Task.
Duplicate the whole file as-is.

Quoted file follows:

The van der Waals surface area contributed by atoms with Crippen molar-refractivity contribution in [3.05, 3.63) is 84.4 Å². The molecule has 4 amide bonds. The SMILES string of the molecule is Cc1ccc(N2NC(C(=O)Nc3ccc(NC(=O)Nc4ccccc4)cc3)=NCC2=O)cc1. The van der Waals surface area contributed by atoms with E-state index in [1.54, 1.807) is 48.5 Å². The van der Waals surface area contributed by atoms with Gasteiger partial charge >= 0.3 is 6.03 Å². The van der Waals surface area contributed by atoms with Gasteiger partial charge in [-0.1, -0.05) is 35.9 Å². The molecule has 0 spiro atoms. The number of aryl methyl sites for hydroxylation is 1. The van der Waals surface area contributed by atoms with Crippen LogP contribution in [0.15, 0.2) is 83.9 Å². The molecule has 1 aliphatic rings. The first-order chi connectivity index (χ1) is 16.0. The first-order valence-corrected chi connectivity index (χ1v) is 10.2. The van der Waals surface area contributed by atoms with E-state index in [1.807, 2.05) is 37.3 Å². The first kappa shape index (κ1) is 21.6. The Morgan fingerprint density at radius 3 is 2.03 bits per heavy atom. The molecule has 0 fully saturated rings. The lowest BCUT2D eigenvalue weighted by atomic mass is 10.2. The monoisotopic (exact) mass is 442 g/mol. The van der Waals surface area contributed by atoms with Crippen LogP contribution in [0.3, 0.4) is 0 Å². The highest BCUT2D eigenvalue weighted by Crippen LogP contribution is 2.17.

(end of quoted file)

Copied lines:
The van der Waals surface area contributed by atoms with Crippen molar-refractivity contribution in [3.05, 3.63) is 84.4 Å². The molecule has 4 amide bonds. The SMILES string of the molecule is Cc1ccc(N2NC(C(=O)Nc3ccc(NC(=O)Nc4ccccc4)cc3)=NCC2=O)cc1. The van der Waals surface area contributed by atoms with E-state index in [1.54, 1.807) is 48.5 Å². The van der Waals surface area contributed by atoms with Gasteiger partial charge >= 0.3 is 6.03 Å². The van der Waals surface area contributed by atoms with Gasteiger partial charge in [-0.1, -0.05) is 35.9 Å². The molecule has 0 spiro atoms. The number of aryl methyl sites for hydroxylation is 1. The van der Waals surface area contributed by atoms with Crippen LogP contribution in [0.15, 0.2) is 83.9 Å². The molecule has 1 aliphatic rings. The first-order chi connectivity index (χ1) is 16.0. The first-order valence-corrected chi connectivity index (χ1v) is 10.2. The van der Waals surface area contributed by atoms with E-state index in [1.807, 2.05) is 37.3 Å². The first kappa shape index (κ1) is 21.6. The Morgan fingerprint density at radius 3 is 2.03 bits per heavy atom. The molecule has 0 fully saturated rings. The lowest BCUT2D eigenvalue weighted by atomic mass is 10.2. The monoisotopic (exact) mass is 442 g/mol. The van der Waals surface area contributed by atoms with Crippen LogP contribution in [0.3, 0.4) is 0 Å². The highest BCUT2D eigenvalue weighted by Crippen LogP contribution is 2.17.